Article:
Joe Biden’s first White House press secretary Jen Psaki began her new MSNBC program on Sunday by telling the audience, “It’s a hell of a week of launch a new show.”
She was talking about the big news of the weekend: Donald Trump’s potential arrest and his call on his supporters to protest, and that she led with it was to be expected, given MSNBC’s long focus on the alarm of the former president.
Still, with Inside with Jen Psaki, her challenge will be to make a mark and standout moments in a very crowded group of Sunday Beltway programs.
Her left-of-center POV and experience as a communications strategist make her a natural fit for the network’s opinion show audiences, but with this show she is going beyond the role of NBC News pundit to that of cable host, a transition that requires the skills of an interviewer and the ease of an engaging personality. As all news networks struggle to retain audiences (particularly younger audiences), clearly MSNBC is hoping that Psaki will be poised to transition to larger roles at the network, akin to Nicolle Wallace, now a daytime mainstay.
Psaki’s show has been slotted at noon ET, after many of the broadcast network Sunday shows have aired, putting the onus on her show to find a unique take on the Trump story.
Keying up an interview with her first guest House Minority Leader Hakeem Jeffries, Psaki ran a clip from Mike Pence’s appearance on ABC News’ This Week earlier in the morning, as the former vice president blasted Manhattan D.A. Alvin Bragg’s potential prosecution of Trump.
Jeffries said that Pence “knows better and he has embarrassed himself and that is unfortunate,” and he said that the New York prosecutors should just be allowed to “do their job.”
This was largely friendly territory for Jeffries: he was given ample time for Democratic talking points. Jeffries also was not asked about an issue of the past few weeks: friction within the Democratic caucus as Biden moves to the center on certain issues ahead of a potential 2024 presidential run.
Psaki’s questions were not prosecutorial, but her queries were not superficial, either. She did press Jeffries on whether Democrats would participate in House Speaker Kevin McCarthy’s vow, in a tweet on Saturday, to have committees investigate if federal funds are being used to make “politically motivated prosecutions.” Jeffries didn’t directly answer, but said he would leave it to Rep. Jerry Nadler (D-NY), the top Democrat on the Judiciary Committee, and Rep. Stacy Plaskett (D-VI), the top Democrat on the special “weaponization of government” committee.
Jeffries also took a swipe at the “weaponization” committee, saying that it was “really more appropriately named the Committee to Protect Insurrectionists.” Moments later, though, when Psaki asked him about a Washington Post story that he had reached a “truce of sorts” with McCarthy, Jeffries said they have had a “positive, forward-looking relationship.” That’s some McCarthy-Jeffries relationship, and it perhaps begged for a followup.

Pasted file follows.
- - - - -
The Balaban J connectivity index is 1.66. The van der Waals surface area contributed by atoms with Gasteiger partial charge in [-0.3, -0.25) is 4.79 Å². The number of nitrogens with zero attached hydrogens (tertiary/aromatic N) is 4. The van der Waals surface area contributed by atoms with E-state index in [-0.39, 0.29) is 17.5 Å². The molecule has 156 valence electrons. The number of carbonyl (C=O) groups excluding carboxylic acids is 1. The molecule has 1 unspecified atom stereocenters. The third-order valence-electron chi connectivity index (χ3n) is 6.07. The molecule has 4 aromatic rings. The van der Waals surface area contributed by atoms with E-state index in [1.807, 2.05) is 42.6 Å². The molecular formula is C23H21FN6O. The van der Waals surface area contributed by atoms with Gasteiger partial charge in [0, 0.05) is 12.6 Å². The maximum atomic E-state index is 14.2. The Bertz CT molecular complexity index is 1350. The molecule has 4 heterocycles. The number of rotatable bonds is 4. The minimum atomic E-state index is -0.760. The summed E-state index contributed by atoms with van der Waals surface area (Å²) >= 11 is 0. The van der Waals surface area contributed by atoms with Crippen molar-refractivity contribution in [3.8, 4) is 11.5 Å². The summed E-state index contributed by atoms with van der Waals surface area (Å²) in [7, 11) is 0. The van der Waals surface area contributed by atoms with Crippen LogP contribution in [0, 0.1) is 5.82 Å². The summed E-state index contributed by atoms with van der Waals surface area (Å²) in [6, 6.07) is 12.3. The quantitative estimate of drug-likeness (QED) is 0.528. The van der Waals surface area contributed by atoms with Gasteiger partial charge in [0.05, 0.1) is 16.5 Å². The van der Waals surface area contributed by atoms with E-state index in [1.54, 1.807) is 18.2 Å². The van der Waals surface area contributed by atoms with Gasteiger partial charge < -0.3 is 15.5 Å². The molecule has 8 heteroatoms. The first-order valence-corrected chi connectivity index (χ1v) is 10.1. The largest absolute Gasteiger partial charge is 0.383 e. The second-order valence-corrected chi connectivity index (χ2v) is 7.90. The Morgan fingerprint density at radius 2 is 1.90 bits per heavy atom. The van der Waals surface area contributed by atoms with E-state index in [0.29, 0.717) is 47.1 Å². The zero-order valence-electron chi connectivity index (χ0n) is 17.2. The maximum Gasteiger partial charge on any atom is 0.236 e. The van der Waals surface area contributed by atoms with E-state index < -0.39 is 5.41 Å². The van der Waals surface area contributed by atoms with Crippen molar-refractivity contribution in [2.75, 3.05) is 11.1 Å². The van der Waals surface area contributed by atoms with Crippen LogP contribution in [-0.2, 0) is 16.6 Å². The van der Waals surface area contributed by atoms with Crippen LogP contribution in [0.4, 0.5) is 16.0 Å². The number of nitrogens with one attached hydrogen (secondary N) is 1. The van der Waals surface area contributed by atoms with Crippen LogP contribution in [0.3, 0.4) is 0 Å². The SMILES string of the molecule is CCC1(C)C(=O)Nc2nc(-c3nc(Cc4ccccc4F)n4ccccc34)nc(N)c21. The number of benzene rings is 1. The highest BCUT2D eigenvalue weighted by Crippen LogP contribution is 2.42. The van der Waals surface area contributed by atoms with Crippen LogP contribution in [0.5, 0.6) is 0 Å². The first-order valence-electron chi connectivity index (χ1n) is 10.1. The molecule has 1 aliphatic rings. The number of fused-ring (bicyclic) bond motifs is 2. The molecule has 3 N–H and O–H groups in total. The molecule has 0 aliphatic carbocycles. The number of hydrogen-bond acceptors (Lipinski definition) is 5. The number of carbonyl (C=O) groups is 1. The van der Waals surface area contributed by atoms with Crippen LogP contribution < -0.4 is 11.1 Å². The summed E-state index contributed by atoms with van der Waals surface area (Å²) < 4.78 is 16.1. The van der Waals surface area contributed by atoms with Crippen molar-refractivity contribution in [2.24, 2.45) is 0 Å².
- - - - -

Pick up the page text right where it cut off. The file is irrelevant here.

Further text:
Later, Psaki interviewed Michigan Governor Gretchen Whitmer, a potential future presidential prospect, and pointed out that a state gun reform bill did not include a ban on assault weapons, something that has been a disappointment to advocates as mass shootings continue to plague the country. Whitmer kept leaning into the buzzword that the “conversation” would continue, while Psaki made it clear that the issue of gun safety would be a common show topic.
Another taped interview was with New York Mayor Eric Adams, who offered up the show’s only criticism of the Biden administration, on the issue of immigration, as he called for “a real strategy with coordination.” He was careful not to criticize Vice President Kamala Harris, and said that attacks on her were “unfair.”
There was not more follow up, though, as Adams’ segment was part of a lighter (and at times fluffier) feature called Weekend Routine, in which Psaki will meet with political figures in places of their everyday lives. For Adams it was on the New York subway and later in Gracie Mansion, where the mayor made a smoothie as Psaki queried him on the ingredients. “Are you a coffee drinker?” she asked. “Never,” Adams said. No follow up needed.
The stronger parts of Psaki’s show were the moments when she drew on her own communications experience, including a segment that took on the ever greater use of the term “woke” by GOP presidential candidates and right wing personalities, and when she gave her own insider insight into how the White House may respond to Trump’s arrest.
“My bet is you won’t hear a lot about Trump’s outburst from them,” she said. “They want to keep the temperature down. But behind the scenes, they are paying close attention, tracking any potential threats, as they always should.”
As she ended the hour, Psaki promised that the show would feature people “who are playing a role in making change happen. Some I may agree with, and some I may not, and that’s OK. That’s the way it should be, because disagreement is actually healthy part of democracy.”
An intriguing question is how far that disagreement goes — whether that means moments when she speak out against a White House action, or if the show is able to book Republican guests and fervent Biden administration critics. She has experience at it, too: Some of Psaki’s most memorable viral moments as press secretary came when she sparred with reporters from right-leaning outlets.